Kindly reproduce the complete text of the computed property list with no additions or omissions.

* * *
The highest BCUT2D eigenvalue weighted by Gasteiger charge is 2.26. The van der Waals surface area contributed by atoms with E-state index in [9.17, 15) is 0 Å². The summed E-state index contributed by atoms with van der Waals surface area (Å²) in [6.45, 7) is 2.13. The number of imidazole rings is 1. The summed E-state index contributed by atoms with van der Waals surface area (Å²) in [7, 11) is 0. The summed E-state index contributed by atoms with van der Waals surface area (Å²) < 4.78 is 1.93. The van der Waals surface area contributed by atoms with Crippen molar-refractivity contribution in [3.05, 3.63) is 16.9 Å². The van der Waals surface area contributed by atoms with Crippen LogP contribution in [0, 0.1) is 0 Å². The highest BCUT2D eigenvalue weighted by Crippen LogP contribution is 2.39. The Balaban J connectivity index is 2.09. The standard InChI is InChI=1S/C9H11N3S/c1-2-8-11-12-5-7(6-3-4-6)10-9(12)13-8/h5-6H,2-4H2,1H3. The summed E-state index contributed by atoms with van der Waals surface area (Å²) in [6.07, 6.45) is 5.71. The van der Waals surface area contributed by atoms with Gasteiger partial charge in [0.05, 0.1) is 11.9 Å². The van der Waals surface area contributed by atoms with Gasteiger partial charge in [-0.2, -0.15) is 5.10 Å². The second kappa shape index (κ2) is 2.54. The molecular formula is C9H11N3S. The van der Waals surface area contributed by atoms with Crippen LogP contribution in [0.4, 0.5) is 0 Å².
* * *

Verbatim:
The highest BCUT2D eigenvalue weighted by Gasteiger charge is 2.26. The van der Waals surface area contributed by atoms with E-state index in [9.17, 15) is 0 Å². The summed E-state index contributed by atoms with van der Waals surface area (Å²) in [6.45, 7) is 2.13. The number of imidazole rings is 1. The summed E-state index contributed by atoms with van der Waals surface area (Å²) in [7, 11) is 0. The summed E-state index contributed by atoms with van der Waals surface area (Å²) < 4.78 is 1.93. The van der Waals surface area contributed by atoms with Crippen molar-refractivity contribution in [3.05, 3.63) is 16.9 Å². The van der Waals surface area contributed by atoms with Crippen LogP contribution in [0, 0.1) is 0 Å². The highest BCUT2D eigenvalue weighted by Crippen LogP contribution is 2.39. The Balaban J connectivity index is 2.09. The standard InChI is InChI=1S/C9H11N3S/c1-2-8-11-12-5-7(6-3-4-6)10-9(12)13-8/h5-6H,2-4H2,1H3. The summed E-state index contributed by atoms with van der Waals surface area (Å²) in [6.07, 6.45) is 5.71. The van der Waals surface area contributed by atoms with Gasteiger partial charge in [0.05, 0.1) is 11.9 Å². The van der Waals surface area contributed by atoms with Gasteiger partial charge in [-0.2, -0.15) is 5.10 Å². The second kappa shape index (κ2) is 2.54. The molecular formula is C9H11N3S. The van der Waals surface area contributed by atoms with Crippen LogP contribution in [0.4, 0.5) is 0 Å².